Most of the time fiber folk look for and exclaim over fine, soft wools, with good reason. They're lovely to work with and they feel really good in our hands and when we wear clothing made from them. Merino is by far the most famous of these wools.
What I have been playing with recently are some wools that are the antithesis of Merino. They mix, in varying proportions, the three types of fiber that can be found in a sheep's fleece:
- wool, that familiar stuff (which comes in an array of textures all on its own)
- hair, which is stiff and smooth (think horsehair, or a dog's outer coat)
- kemp, which is bristly and coarse (pig bristles??? only more irregular? like itty bitty white twigs?)
Merinos, and many other highly developed breeds, have only wool in their fleeces.
Hair and kemp show up in the fleeces of sheep that can handle rough weather: storms, cold, damp. (Hair is also predominant in the body coverings of sheep breeds that can tolerate extremes of heat. Those sheep look a lot like goats.)
One of the breeds I've been spinning is South Wales Mountain. It's a big sheep, with a tough, weather-resistant coat.
Another spinner recently asked me whether this breed's wool is medium or long, and I had to answer that it wasn't really either, in the way we normally think about medium or long wools. The word medium could be applied to breeds like Corriedale and Suffolk and many, many others. Medium is a huge category. When we say longwool we tend to mean the English luster (shiny) longwool breeds, like Cotswold, Lincoln, and Leicester Longwool, as well as the more familiar Romney and the relatively unfamiliar Devon & Cornwall Longwool. In all of these cases—both medium and longwools—the fleece consists of wool, with little or no hair or kemp present.
South Wales Mountain is, then, neither medium nor long as those terms are normally understood. It's one of the mountain breeds, which tells us a bit more about it, but still not enough because there's a good deal of variety in that category as well.
South Wales Mountain fleeces are full of kemp. SERIOUSLY full of kemp. In addition, while most kemp is white
(and all kemp resists being dyed), South Wales Mountain can have
smatterings of red kemp as well.
Here's some of the South Wales Mountain that I've been spinning:
At the bases of the locks, there's a bit of dry scurf or clumping; you can see that in the lock on the left. The easiest way to deal with this is to trim it off, as I've done to the lock on the right.
It's a little hard to see, but the lock is about 50/50 kemp and wool, and the parts are about the same length. I could probably comb the locks and remove the kemp reasonably well, although not perfectly. The process would be tedious and the results questionable. If I tried to card this fiber, I'd end up with an exercise in frustration, with kemp flying all over the place (which it will kind of do no matter what, but this would make it far, far worse) and rolags that would be hard to roll and wouldn't hold their shape and would be misery to draft. Someone else might want to prep these fibers in those ways, and might succeed beautifully at it, but I go both for the path of least resistance and the path that, for me, preserves and ideally highlights the unique character of the breed's fleece.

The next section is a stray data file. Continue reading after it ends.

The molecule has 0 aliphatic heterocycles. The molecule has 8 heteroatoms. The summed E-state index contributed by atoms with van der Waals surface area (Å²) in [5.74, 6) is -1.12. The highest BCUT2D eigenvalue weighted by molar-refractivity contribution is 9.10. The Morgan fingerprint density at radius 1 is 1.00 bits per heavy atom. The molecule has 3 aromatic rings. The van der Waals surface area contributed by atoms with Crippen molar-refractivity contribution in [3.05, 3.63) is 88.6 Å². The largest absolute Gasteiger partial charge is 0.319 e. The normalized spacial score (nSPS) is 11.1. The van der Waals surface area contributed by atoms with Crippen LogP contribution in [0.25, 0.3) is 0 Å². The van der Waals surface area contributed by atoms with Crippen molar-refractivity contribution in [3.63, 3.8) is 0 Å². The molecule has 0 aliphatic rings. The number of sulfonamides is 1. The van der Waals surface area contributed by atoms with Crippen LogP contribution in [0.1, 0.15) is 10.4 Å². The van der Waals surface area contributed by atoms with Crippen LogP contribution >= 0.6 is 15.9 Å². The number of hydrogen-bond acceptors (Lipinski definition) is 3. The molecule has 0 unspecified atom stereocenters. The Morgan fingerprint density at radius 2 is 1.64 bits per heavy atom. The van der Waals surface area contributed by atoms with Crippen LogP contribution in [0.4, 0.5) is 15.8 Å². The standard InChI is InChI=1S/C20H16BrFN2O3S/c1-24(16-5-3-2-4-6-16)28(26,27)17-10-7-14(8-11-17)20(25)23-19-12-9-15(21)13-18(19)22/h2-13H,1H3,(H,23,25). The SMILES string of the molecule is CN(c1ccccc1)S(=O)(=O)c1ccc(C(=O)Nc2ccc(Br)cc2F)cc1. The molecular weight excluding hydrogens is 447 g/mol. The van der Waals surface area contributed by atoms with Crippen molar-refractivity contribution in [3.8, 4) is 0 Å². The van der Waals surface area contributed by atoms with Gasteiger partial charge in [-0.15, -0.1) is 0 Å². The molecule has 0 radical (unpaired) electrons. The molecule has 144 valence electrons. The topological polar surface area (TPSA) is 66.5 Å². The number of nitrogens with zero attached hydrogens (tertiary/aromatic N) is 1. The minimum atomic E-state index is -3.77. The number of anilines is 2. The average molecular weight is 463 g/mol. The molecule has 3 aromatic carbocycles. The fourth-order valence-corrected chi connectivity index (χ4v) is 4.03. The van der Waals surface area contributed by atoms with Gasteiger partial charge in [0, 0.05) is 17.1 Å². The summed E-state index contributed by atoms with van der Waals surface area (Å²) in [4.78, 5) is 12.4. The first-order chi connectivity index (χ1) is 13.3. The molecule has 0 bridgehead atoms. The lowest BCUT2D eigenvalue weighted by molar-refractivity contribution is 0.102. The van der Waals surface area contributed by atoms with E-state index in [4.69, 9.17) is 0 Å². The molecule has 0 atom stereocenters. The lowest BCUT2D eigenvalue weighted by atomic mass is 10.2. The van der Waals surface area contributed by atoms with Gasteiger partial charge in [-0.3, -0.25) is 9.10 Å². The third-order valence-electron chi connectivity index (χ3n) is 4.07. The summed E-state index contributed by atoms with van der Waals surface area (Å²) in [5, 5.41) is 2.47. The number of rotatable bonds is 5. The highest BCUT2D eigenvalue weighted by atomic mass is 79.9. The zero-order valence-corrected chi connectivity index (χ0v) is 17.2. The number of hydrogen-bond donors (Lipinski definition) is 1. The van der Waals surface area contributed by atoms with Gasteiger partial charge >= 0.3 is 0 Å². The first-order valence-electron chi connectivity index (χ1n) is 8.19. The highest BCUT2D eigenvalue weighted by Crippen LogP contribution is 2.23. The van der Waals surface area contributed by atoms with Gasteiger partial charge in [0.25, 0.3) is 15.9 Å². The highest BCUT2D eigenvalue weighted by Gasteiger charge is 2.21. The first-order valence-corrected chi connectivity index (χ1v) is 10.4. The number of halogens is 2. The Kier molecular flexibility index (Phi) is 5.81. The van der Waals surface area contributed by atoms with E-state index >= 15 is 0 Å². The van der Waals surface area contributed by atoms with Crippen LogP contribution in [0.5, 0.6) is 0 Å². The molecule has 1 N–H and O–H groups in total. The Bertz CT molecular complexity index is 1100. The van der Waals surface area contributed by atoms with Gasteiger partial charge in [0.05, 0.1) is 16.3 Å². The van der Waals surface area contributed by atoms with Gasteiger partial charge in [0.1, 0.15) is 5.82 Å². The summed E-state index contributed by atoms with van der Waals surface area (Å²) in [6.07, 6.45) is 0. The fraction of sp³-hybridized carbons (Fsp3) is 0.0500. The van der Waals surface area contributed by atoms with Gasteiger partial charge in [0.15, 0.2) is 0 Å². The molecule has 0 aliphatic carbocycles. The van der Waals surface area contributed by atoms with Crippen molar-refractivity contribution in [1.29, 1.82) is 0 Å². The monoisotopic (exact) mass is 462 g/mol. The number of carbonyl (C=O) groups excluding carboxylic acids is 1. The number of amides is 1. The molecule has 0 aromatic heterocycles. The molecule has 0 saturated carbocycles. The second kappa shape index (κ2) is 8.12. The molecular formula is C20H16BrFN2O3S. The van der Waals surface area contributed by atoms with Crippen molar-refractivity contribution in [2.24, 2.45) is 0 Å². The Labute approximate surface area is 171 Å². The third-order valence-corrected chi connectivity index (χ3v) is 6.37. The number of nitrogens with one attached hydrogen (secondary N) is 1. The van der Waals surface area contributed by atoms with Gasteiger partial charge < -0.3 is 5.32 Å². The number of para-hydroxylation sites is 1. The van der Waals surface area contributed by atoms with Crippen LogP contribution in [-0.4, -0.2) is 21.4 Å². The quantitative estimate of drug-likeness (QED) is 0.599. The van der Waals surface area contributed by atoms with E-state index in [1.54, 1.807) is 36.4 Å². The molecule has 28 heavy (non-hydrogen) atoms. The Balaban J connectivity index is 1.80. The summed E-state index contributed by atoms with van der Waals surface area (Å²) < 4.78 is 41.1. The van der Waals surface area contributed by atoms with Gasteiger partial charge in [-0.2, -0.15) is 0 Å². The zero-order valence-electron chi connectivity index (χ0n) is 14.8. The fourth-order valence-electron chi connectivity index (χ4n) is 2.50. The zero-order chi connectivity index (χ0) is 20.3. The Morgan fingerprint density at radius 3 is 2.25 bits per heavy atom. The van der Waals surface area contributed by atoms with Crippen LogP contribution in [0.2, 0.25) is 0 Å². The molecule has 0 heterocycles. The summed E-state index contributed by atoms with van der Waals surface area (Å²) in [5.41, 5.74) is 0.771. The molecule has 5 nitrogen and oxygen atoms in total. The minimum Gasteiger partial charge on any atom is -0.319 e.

What I've done isn't something I've seen or learned elsewhere, although I doubt that it's anything new. During spinning, the kemp and wool will tend to draft out at different rates, and my goal is to get them to feed into the twist together, as they are in the lock. So I open out each lock into a kind of rhomboid shape, with a leading edge from which I begin to spin, working my way down the lock and catching a series of tips in progression. As I reach the end of one lock, I add another, similarly prepared.
Kemp resists not only dyeing but twist. The two primary concentration points in spinning this type of fleece are even feeding of the fiber and corralling of the kemp. Some kemp escapes no matter what.
So what's the yarn like?
It's a natural-born novelty yarn, with texture galore. If I dyed this yarn, the kemps would stay whatever color they are (mostly, but not all, white) and the wool context would take the dye's color, increasing the contrast between the types of fiber.
Most South Wales Mountain fleeces become carpet (for us, "rug") yarn. Some can be used in clothing, but not for next-to-the-skin wear! I can easily see a yarn like this used as an accent in a garment, though, used in small amounts at places that won't come in contact with a body. And it could inspire many types of basketry, sculpture, or tapestry constructions . . . all situations that Merino doesn't have the commanding presence to handle.